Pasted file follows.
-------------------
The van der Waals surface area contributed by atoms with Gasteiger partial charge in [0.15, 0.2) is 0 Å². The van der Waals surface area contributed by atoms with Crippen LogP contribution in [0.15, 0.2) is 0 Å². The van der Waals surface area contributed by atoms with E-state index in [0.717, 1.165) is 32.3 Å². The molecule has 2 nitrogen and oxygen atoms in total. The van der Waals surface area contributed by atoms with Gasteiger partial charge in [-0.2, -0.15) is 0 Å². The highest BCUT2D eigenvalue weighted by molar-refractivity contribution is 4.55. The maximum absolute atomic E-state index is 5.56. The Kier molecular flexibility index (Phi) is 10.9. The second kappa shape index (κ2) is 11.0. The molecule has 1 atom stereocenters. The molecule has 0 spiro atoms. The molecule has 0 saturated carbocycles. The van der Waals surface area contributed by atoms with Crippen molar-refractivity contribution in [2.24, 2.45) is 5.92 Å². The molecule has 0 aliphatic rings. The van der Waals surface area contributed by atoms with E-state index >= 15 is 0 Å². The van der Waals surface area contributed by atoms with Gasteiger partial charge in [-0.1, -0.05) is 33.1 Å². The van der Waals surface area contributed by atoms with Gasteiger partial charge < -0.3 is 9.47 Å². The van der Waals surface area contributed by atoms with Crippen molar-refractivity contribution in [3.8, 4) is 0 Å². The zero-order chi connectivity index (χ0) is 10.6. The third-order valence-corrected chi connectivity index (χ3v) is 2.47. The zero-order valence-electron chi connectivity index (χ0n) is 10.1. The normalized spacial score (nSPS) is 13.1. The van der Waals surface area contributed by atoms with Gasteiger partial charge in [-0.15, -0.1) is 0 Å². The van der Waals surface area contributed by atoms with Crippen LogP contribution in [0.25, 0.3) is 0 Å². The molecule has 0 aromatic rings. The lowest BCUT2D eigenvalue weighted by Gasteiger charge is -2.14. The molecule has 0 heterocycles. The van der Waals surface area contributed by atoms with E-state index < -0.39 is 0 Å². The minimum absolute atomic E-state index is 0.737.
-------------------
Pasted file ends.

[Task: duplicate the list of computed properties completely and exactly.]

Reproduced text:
The van der Waals surface area contributed by atoms with Gasteiger partial charge in [0.15, 0.2) is 0 Å². The van der Waals surface area contributed by atoms with Crippen LogP contribution in [0.15, 0.2) is 0 Å². The van der Waals surface area contributed by atoms with E-state index in [0.717, 1.165) is 32.3 Å². The molecule has 2 nitrogen and oxygen atoms in total. The van der Waals surface area contributed by atoms with Gasteiger partial charge in [-0.2, -0.15) is 0 Å². The highest BCUT2D eigenvalue weighted by molar-refractivity contribution is 4.55. The maximum absolute atomic E-state index is 5.56. The Kier molecular flexibility index (Phi) is 10.9. The second kappa shape index (κ2) is 11.0. The molecule has 1 atom stereocenters. The molecule has 0 spiro atoms. The molecule has 0 saturated carbocycles. The van der Waals surface area contributed by atoms with Crippen molar-refractivity contribution in [2.24, 2.45) is 5.92 Å². The molecule has 0 aliphatic rings. The van der Waals surface area contributed by atoms with E-state index >= 15 is 0 Å². The van der Waals surface area contributed by atoms with Gasteiger partial charge in [-0.1, -0.05) is 33.1 Å². The van der Waals surface area contributed by atoms with Gasteiger partial charge < -0.3 is 9.47 Å². The van der Waals surface area contributed by atoms with Crippen molar-refractivity contribution in [3.8, 4) is 0 Å². The zero-order chi connectivity index (χ0) is 10.6. The third-order valence-corrected chi connectivity index (χ3v) is 2.47. The zero-order valence-electron chi connectivity index (χ0n) is 10.1. The normalized spacial score (nSPS) is 13.1. The van der Waals surface area contributed by atoms with Gasteiger partial charge in [-0.15, -0.1) is 0 Å². The van der Waals surface area contributed by atoms with Crippen LogP contribution in [0.25, 0.3) is 0 Å². The molecule has 0 aromatic rings. The lowest BCUT2D eigenvalue weighted by Gasteiger charge is -2.14. The molecule has 0 heterocycles. The van der Waals surface area contributed by atoms with E-state index < -0.39 is 0 Å². The minimum absolute atomic E-state index is 0.737.